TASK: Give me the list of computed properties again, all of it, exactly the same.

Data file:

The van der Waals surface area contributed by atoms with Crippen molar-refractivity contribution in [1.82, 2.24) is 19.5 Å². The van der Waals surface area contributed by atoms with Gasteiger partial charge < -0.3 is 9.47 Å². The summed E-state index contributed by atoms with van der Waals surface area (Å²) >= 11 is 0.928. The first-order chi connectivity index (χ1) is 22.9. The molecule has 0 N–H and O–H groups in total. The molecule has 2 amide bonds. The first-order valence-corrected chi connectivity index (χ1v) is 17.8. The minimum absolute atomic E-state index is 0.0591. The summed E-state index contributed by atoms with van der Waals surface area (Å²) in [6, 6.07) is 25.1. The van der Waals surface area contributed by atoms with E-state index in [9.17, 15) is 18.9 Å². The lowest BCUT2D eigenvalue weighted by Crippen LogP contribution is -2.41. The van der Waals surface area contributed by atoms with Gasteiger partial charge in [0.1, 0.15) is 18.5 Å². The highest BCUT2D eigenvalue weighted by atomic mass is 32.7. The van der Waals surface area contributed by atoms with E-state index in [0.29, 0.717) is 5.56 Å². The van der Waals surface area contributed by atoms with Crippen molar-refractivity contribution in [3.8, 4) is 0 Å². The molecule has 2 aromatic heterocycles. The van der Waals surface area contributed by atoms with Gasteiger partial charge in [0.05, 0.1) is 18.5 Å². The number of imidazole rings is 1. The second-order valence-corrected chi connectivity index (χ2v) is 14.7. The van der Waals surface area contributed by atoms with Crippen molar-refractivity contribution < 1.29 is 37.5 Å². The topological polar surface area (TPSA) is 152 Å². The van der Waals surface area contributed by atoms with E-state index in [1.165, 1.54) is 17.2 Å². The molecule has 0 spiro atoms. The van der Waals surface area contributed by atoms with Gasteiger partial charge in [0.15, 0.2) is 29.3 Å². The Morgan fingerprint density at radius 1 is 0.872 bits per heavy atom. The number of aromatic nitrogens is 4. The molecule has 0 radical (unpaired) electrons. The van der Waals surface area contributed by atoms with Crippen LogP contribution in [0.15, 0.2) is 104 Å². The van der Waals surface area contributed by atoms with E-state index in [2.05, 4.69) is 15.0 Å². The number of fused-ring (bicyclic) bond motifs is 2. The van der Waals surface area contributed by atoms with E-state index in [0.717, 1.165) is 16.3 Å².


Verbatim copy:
The van der Waals surface area contributed by atoms with Crippen molar-refractivity contribution in [1.82, 2.24) is 19.5 Å². The van der Waals surface area contributed by atoms with Gasteiger partial charge < -0.3 is 9.47 Å². The summed E-state index contributed by atoms with van der Waals surface area (Å²) >= 11 is 0.928. The first-order chi connectivity index (χ1) is 22.9. The molecule has 0 N–H and O–H groups in total. The molecule has 2 amide bonds. The first-order valence-corrected chi connectivity index (χ1v) is 17.8. The minimum absolute atomic E-state index is 0.0591. The summed E-state index contributed by atoms with van der Waals surface area (Å²) in [6, 6.07) is 25.1. The van der Waals surface area contributed by atoms with E-state index in [9.17, 15) is 18.9 Å². The lowest BCUT2D eigenvalue weighted by Crippen LogP contribution is -2.41. The van der Waals surface area contributed by atoms with Gasteiger partial charge in [0.1, 0.15) is 18.5 Å². The highest BCUT2D eigenvalue weighted by atomic mass is 32.7. The van der Waals surface area contributed by atoms with E-state index in [0.29, 0.717) is 5.56 Å². The van der Waals surface area contributed by atoms with Crippen molar-refractivity contribution in [3.8, 4) is 0 Å². The molecule has 2 aromatic heterocycles. The van der Waals surface area contributed by atoms with Gasteiger partial charge in [0.05, 0.1) is 18.5 Å². The number of imidazole rings is 1. The second-order valence-corrected chi connectivity index (χ2v) is 14.7. The van der Waals surface area contributed by atoms with Crippen molar-refractivity contribution < 1.29 is 37.5 Å². The topological polar surface area (TPSA) is 152 Å². The van der Waals surface area contributed by atoms with E-state index in [1.165, 1.54) is 17.2 Å². The molecule has 0 spiro atoms. The van der Waals surface area contributed by atoms with Gasteiger partial charge in [0.15, 0.2) is 29.3 Å². The Morgan fingerprint density at radius 1 is 0.872 bits per heavy atom. The number of aromatic nitrogens is 4. The molecule has 0 radical (unpaired) electrons. The van der Waals surface area contributed by atoms with Crippen LogP contribution in [0.15, 0.2) is 104 Å². The van der Waals surface area contributed by atoms with E-state index in [2.05, 4.69) is 15.0 Å². The number of fused-ring (bicyclic) bond motifs is 2. The van der Waals surface area contributed by atoms with E-state index in [0.717, 1.165) is 16.3 Å².